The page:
After exclusions for protocol nonadherence and unavailable specimens, there were 994 women with evaluable results. Sixty-five women were excluded for inclusion/exclusion criteria violations (16), transport/storage errors (8), and for protocol deviations (41) in specimen collection or aliquoting. The number of men included after exclusion for nonadherence to protocol or unavailable specimens was 774. Thirteen men were excluded for inclusion/exclusion criteria violations (4), transport/storage errors (2), and specimen collection errors (7). Protocol violations resulting in exclusion included urination within an hour of specimen collection, taking antibiotics in the past 21 days, prior study enrollment, failure to provide informed consent or if they were below the age requirement approved by each site's Institutional Review Board. Three sites performed GCQ masked-testing for specimens collected at their own site and/or specimens that were referred from the other collection sites (Table S1, online only). Reference method testing was performed at 5 of the 7 clinical centers, and 2 sites served as specimen collection sites and performed no testing. One additional site served as a specimen testing site only and performed no collection.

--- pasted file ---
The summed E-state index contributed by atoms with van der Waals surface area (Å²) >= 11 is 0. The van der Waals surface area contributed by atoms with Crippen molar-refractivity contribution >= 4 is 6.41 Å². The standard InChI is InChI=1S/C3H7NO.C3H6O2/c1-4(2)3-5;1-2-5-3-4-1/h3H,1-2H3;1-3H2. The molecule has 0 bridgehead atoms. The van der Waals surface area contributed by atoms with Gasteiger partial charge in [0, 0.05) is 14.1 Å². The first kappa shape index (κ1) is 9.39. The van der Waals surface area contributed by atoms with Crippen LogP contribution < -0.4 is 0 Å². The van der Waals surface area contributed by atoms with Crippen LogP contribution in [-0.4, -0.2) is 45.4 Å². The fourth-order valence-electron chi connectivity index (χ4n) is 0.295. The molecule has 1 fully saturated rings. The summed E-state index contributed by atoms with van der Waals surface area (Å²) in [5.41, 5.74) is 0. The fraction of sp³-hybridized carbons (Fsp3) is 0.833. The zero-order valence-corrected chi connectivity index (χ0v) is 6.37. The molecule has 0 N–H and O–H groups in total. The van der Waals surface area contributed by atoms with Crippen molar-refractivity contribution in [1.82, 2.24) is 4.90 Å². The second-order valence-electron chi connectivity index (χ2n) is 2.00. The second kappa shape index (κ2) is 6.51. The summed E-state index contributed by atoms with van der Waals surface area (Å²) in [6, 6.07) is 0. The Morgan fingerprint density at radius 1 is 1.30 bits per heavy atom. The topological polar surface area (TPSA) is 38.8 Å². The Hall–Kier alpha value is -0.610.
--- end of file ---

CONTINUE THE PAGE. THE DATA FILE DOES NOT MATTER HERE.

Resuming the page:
Specimen Collection, Transport, and Storage
For each female participant, a first-catch, as opposed to midstream clean catch, urine sample was collected, followed by a self-collected vaginal swab, and then 3 clinician-obtained endocervical swabs collected with each manufacturer's collect kit. For each male participant, 2 or 3 urethral swabs (collection center dependent but using the manufacturer's collection devices) were obtained followed by a first-catch urine collection. Swab collection order was randomized throughout the study to minimize the effect sample order on performance estimates. For female participants, 1 endocervical swab was tested on the reference Aptima Combo 2 (AC2) assay, 1 was tested on the reference PT assay with an amplification control, and the third swab was tested using the GCQ assay. Self-collected vaginal swabs were tested only with the GCQ assay. For the male participants from whom only 2 swabs were collected, the reference method was randomized at the collection stage to either the PT or the AC2 assay and the other swab specimen was always evaluated using the GCQ assay. Endocervical, vaginal, and urethral swabs for the PT and AC2 assays were stored and tested according to their respective manufacturer's package inserts as described previously. 10 – 12 For the GCQ assay, urethral and endocervical swabs were stored at 2 to 30°C for up to 14 days before testing. Vaginal swabs were stored at 2 to 30°C for up to 7 days before testing. These storage conditions are identical to those described in the PT package insert.